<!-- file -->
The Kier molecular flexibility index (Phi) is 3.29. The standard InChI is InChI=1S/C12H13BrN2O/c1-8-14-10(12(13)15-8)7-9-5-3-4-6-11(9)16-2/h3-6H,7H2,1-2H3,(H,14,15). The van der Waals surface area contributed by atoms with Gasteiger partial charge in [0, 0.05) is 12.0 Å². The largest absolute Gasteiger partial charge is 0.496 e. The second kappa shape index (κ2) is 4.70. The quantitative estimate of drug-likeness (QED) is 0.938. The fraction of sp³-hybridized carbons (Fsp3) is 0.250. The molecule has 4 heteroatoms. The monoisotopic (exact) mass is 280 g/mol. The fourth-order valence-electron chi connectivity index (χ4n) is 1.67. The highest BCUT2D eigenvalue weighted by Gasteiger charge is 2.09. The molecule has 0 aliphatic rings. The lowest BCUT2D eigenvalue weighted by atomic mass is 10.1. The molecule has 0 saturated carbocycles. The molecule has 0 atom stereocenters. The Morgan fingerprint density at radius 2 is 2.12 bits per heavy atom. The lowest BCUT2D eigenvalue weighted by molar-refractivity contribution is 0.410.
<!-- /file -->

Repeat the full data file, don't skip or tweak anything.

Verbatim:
The Kier molecular flexibility index (Phi) is 3.29. The standard InChI is InChI=1S/C12H13BrN2O/c1-8-14-10(12(13)15-8)7-9-5-3-4-6-11(9)16-2/h3-6H,7H2,1-2H3,(H,14,15). The van der Waals surface area contributed by atoms with Gasteiger partial charge in [0, 0.05) is 12.0 Å². The largest absolute Gasteiger partial charge is 0.496 e. The second kappa shape index (κ2) is 4.70. The quantitative estimate of drug-likeness (QED) is 0.938. The fraction of sp³-hybridized carbons (Fsp3) is 0.250. The molecule has 4 heteroatoms. The monoisotopic (exact) mass is 280 g/mol. The fourth-order valence-electron chi connectivity index (χ4n) is 1.67. The highest BCUT2D eigenvalue weighted by Gasteiger charge is 2.09. The molecule has 0 aliphatic rings. The lowest BCUT2D eigenvalue weighted by atomic mass is 10.1. The molecule has 0 saturated carbocycles. The molecule has 0 atom stereocenters. The Morgan fingerprint density at radius 2 is 2.12 bits per heavy atom. The lowest BCUT2D eigenvalue weighted by molar-refractivity contribution is 0.410.